Engineering for Social Impact: The Path of Runako Gentles
Runako Gentles, a junior at the Massachusetts Institute of Technology (MIT), is a shining example of how engineering can be used to achieve social impact. His story highlights how a desire to make a difference, coupled with support from family and teachers, can shape an individual’s career path.
From Campion College to MIT
Gentles grew up in Jamaica, where his extended family instilled in him the values of faith and the importance of striving for greatness. He attended Campion College, a prestigious Jesuit high school for academically high-achieving students in Jamaica. While there, he excelled in his studies and was the valedictorian of his class. His love for biology and chemistry led him to explore a career in medicine, but a chance encounter with a neurosurgeon and participation in the Student Program for Innovation, Science, and Engineering (SPISE) changed his path forever.
SPISE was a residential summer program designed to expose Caribbean students to careers in science, technology, engineering, and math (STEM). It was modeled after MIT’s Minority Introduction to Engineering and Science (MITES) program and was led by Cardinal Warde, a professor of electrical engineering at MIT who is also from the Caribbean. Gentles shone in the program, winning one of its highest honors for demonstrating overall excellence and leadership. It was at SPISE that he first developed an interest in engineering and decided to pursue it at MIT.
Engineering for Social Impact
Gentles’ journey to engineering was not just about technical knowledge; it was a conscious decision to use engineering to make a meaningful change in society. He wanted to address the root causes of deaths, illnesses, and poor quality of life for billions of people. He found a natural fit in civil and environmental engineering, which allowed him to have a big-picture mindset of thinking about how technology affects the environment and ultimately society.
Gentles spent his first semester at MIT as a remote student due to the Covid pandemic. He participated in Introduction to Civil and Environmental Engineering Research during the January Independent Activities Period where he worked on a research project analyzing earthquake data using machine learning. He later joined Desiree Plata’s lab for another undergraduate research opportunity project, analyzing diesel range organic compounds in water samples collected from shallow groundwater sources near hydraulic fracking sites in West Virginia.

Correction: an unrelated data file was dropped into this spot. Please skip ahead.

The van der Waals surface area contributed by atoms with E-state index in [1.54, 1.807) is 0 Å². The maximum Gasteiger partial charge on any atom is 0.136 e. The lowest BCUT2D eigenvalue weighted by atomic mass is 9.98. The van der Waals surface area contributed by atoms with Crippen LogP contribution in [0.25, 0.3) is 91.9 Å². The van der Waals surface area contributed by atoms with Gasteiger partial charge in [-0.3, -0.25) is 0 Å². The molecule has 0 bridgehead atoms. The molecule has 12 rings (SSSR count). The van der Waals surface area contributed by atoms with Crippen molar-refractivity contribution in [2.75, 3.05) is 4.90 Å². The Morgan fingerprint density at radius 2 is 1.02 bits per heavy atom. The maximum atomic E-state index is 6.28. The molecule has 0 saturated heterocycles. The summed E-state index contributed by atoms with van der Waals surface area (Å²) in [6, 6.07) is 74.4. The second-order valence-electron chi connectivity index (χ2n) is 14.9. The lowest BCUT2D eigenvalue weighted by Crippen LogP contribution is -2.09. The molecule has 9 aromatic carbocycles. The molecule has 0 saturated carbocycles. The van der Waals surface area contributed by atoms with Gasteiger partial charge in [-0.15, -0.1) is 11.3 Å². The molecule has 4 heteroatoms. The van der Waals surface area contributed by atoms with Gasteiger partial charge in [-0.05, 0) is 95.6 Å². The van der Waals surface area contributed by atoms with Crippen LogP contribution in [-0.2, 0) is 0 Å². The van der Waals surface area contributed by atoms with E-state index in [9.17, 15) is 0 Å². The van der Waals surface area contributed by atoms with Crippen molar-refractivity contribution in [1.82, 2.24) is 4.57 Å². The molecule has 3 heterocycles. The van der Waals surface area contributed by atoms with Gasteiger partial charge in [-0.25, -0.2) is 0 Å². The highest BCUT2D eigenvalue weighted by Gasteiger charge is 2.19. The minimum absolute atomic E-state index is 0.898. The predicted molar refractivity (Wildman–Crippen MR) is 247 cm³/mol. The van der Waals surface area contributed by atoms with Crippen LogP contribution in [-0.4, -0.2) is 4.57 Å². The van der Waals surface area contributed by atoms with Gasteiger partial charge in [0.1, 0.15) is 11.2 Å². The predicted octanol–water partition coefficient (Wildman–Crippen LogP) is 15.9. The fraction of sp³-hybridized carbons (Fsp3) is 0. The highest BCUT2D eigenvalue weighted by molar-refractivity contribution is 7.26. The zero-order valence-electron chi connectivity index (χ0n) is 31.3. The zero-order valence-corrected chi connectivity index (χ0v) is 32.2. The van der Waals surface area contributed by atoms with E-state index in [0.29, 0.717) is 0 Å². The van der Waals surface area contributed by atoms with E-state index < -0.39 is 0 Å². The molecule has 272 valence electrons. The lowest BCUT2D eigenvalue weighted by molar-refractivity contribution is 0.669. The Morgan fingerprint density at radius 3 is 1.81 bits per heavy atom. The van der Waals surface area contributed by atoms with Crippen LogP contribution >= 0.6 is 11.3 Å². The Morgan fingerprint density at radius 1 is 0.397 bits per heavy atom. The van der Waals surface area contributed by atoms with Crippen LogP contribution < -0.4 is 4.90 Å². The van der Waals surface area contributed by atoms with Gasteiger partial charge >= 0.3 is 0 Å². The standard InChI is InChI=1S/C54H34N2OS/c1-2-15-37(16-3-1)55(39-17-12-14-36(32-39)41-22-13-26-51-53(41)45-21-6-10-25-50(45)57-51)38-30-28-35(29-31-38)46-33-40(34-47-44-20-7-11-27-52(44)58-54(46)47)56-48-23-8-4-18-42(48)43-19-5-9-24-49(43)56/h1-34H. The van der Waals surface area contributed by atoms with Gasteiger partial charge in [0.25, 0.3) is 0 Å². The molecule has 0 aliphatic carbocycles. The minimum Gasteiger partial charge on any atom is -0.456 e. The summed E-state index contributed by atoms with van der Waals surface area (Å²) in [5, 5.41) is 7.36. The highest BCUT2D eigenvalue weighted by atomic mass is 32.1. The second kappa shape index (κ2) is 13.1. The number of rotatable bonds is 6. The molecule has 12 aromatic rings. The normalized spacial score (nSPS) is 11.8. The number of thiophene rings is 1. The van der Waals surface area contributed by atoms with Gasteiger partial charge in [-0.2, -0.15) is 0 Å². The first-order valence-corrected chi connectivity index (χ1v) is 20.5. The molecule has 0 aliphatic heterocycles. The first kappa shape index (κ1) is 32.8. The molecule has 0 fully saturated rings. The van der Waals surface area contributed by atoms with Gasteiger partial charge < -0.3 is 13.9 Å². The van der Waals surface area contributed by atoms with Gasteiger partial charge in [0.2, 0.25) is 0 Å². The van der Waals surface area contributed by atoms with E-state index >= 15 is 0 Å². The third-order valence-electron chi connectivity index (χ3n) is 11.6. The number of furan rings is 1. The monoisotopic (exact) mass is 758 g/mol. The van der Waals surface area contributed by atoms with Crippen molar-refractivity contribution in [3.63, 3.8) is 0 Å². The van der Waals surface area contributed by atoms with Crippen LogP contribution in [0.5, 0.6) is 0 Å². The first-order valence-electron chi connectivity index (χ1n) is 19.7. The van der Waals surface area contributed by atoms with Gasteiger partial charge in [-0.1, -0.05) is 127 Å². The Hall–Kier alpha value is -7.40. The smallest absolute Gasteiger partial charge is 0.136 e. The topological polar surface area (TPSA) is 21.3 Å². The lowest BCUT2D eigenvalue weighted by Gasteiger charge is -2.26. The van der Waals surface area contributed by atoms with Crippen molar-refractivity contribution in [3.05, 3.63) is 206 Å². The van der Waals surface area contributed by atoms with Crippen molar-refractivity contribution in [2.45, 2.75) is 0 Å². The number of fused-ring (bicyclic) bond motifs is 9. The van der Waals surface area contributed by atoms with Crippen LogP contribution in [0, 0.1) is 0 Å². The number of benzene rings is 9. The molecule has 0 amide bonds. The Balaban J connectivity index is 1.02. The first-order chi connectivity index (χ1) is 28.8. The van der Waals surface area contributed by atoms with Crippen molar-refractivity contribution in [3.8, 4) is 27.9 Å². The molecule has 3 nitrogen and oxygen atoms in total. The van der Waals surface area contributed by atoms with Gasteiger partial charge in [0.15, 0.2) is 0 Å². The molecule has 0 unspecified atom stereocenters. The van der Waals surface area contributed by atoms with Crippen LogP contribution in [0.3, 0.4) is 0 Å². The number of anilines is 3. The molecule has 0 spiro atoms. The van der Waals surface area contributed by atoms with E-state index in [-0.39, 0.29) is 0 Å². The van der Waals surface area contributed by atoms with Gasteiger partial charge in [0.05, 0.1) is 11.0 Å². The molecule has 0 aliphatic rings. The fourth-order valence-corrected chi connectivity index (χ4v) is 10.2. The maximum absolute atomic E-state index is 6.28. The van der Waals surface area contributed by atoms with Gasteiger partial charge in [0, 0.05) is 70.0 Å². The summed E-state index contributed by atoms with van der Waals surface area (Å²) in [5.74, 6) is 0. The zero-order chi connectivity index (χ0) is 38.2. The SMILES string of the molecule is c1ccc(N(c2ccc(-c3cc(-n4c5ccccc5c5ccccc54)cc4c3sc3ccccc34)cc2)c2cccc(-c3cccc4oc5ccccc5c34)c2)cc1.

Runako Gentles’ story is one of inspiration and determination. His journey into engineering is a clear example of how a passion for making a difference can shape one’s career path. His focus on the intersection of technology and social impact is something that all aspiring engineers can learn from.
– Civil and environmental engineering is a field that focuses on the design, construction, and maintenance of infrastructure that affects society and the environment.
– The Minority Introduction to Engineering and Science (MITES) program is a summer program designed to expose high school seniors from underrepresented communities to engineering and science.
– The Student Program for Innovation, Science, and Engineering (SPISE) is a residential summer program designed to expose Caribbean students to careers in science, technology, engineering, and math (STEM).
Runako Gentles is an inspiring example of how engineering can be used to achieve social impact. His journey highlights the importance of having a passion for making a difference and the critical role of mentors and programs that can inspire and guide individuals towards their goals. As engineering continues to shape our world, it is vital that young people like Gentles continue to be motivated to use their skills and knowledge to create a better future for all.